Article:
“Padre” Flannery celebrates 60 years of priesthood

By Joe Lee
MADISON – The blast furnace heat made quite an impression on Msgr. Michael Flannery, known as Padre to parishioners all over Mississippi and the impoverished Saltillo region of Mexico, when he landed in Jackson for the first time in September 1964.

The racial discord also made a significant impression. Flannery arrived shortly after the horrific murders of civil rights leaders Andrew Goodman, Michael Schwerner and James Cheney in Neshoba County.

“My first assignment was St. Mary’s in west Jackson,” said Flannery, who celebrates the 60th anniversary of his priest ordination on June 14. “The school was integrated the morning after I arrived. A Black family had a little girl entering kindergarten, and there was a big demonstration. We feared Klan violence and left the lights on overnight for two weeks, but nothing came of it.

MADISON – Msgr. Michael Flannery “Padre” and Father Albeen Vatti joining in the fun playing spoons on frottoirs (washboards) and dancing during a spirited cajun tune on Oct 3, 2021 at St. Francis parish’s annual Cajun Fest fundraiser. Msgr. Flannery is celebrating his 60th anniversary as a priest on June 14, 2024. (Photo by Joanna King)

“A professor at seminary prepared us to face difficulty in the U.S. but said it wouldn’t be fair to tell us what to do. He said, ‘I’ve given you moral principles. You apply them to the situation you find yourself in.’ That made an impression on me.”

Assigned to Our Lady of Victories in Pascagoula in 1967, Flannery organized the first Catholic Youth Organization (CYO) group to deliver items to Saltillo, but the game-changer was the involvement of Father Patrick Quinn. Saltillo Mission, Flannery’s book about the long-running service project that sent more than 20,000 Mississippi youth to Mexico, was published in 2017.

“Father Quinn had a tremendous love for the poor,” Flannery said. “One year he was seriously injured in a car accident on a slick mountain road, and Bishop Brunini wanted his medical treatment done in Mississippi. Quinn initially refused, saying he would receive care unavailable to the poor. He eventually agreed to it, but only if he could return to Saltillo once healthy.”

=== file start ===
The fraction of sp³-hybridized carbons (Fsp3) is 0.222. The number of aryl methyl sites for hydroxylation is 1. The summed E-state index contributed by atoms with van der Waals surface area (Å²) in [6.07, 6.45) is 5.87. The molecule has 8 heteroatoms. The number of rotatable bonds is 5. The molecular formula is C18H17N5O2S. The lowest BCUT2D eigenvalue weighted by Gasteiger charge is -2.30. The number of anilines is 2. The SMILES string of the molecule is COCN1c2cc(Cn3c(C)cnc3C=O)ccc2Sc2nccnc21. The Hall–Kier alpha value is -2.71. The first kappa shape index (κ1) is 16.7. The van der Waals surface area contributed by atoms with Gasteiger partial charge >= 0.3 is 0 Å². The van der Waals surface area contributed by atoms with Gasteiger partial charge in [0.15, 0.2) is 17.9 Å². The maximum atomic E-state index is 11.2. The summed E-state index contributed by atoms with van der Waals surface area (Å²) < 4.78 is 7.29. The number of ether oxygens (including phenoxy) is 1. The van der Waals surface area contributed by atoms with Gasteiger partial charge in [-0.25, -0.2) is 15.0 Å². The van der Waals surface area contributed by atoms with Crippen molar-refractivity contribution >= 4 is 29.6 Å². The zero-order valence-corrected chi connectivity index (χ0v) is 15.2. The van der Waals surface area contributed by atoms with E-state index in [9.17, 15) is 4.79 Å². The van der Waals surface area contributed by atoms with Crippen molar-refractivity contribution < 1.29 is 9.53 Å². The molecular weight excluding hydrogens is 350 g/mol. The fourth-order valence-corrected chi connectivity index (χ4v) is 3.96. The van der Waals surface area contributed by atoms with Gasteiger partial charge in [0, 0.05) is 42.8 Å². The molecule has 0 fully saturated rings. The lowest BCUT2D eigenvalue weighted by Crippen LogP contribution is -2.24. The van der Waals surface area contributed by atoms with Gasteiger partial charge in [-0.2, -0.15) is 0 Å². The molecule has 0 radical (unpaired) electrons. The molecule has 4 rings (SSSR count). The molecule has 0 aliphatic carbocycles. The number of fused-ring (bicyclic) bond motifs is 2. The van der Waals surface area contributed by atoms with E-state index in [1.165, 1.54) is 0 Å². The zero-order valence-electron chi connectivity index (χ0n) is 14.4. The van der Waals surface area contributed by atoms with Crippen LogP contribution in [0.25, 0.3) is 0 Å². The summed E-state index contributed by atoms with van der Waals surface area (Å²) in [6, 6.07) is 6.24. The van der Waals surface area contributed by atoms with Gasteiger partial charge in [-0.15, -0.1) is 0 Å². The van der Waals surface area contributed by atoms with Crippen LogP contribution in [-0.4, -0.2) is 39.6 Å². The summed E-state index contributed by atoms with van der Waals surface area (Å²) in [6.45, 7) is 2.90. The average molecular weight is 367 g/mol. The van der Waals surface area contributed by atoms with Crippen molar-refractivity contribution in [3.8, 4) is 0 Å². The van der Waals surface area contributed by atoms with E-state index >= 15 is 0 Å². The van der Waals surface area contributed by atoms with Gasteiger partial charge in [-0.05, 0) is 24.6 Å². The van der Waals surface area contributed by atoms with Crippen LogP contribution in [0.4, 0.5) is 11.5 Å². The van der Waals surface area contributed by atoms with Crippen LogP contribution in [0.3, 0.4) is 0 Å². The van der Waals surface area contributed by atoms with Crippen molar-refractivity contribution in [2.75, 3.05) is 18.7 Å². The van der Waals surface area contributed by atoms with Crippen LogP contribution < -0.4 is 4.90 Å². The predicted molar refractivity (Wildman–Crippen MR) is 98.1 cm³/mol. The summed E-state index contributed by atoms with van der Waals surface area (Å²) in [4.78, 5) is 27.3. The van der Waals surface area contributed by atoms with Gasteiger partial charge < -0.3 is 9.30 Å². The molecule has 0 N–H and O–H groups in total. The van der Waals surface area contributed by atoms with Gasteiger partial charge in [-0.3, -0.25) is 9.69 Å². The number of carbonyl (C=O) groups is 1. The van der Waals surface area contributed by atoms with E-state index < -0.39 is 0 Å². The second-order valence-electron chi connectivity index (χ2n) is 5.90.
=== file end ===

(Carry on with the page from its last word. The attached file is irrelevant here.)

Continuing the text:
Valerie Balser Winn, accompanied her CYO from St. Alphonsus in McComb to Saltillo in 1973.

“Father Flannery always seemed full of energy and laughter as he drove a crowded jeep among the prairie dogs and cacti for what seemed like hours,” Winn said. “He supervised the deliveries of medicine, dental care and balloons for the children.

“Not knowing Spanish myself and watching him tell those gathered for Mass in the tiny brick and mud huts about Father Quinn’s accident … I can still see the shock and sadness in their faces. Then I saw them comforted with Father Flannery’s message of hope.”

Flannery’s mastery of Spanish led to his assignment to Rosedale, one of several Delta towns where he worked primarily with migrants. While in Cleveland he was asked by Bishop Brunini to learn canon law. Finishing at St. Paul’s in Ottawa, Canada, in 1985, Flannery was brought into the tribunal after returning to Mississippi, serving as judicial vicar.

“I see the tribunal as a healing ministry,” he said. “Divorce is a very painful thing, as part of you dies in that process. My experiences in Saltillo, with a lot of people suffering there, got me interested in the tribunal.”

MADISON – Msgr. Michael Flannery, affectionately known as “Padre,” is celebrating his 60th year of priesthood on June 14, 2024. Pictured is Msgr. Flannery celebrating Mass at his 50th anniversary celebration in 2014. (Photo from archives)

The vicar general at the time was Father Francis Cosgrove, a fellow Irishman and a good friend of Flannery’s. Cosgrove would be assigned to St. Francis of Assisi in Madison in 1994, and Flannery was named vicar general. When Cosgrove was sent to Meridian in 2005 to pastor at St. Patrick, Flannery was moved to St. Francis.
“Father Cosgrove built the church, which was dedicated in 2000,” Flannery said. “I was glad to get back to parish ministry, my first love. The initial plan was for St. Francis to have a church, a family life center and a school. The first two had been taken care of by the time I got there.”

When a diocesan survey showed great support for another Catholic school in the Jackson area, Flannery went right to work. St. Anthony opened in Madison in 2009, and enrollment has tripled in 15 years.
“Father Mike’s generosity to St. Anthony is a matter of record,” said St. Francis parishioner Ed Marsalis. “I love him dearly. He is a best friend, a true theologian. He continues the mission he was given that graduation day in Ireland and performs weekly masses in our parish and throughout the diocese.”

Msgr. Elvin Sunds compares his friend of half a century to the Good Shepherd in giving his all for his sheep. Father Albeen Vatti, St. Francis pastor since 2015, delights parishioners by routinely bantering with Flannery but has a deep respect for him.

“He’s always willing to help and lives a very simple lifestyle,” Vatti said. “Following him was challenging because of his years of experience, but he has been a great blessing to me.”

Now in his early eighties, Flannery shows no signs of slowing down. He visits St. Anthony often during the school year to entertain young Eagles, and he’ll fill in at parishes all over central Mississippi during the scalding summer months. He wouldn’t be anywhere else.

“I’ve been happy as a priest,” he said. “It has been a good life, a joyful life, and I would do it again.”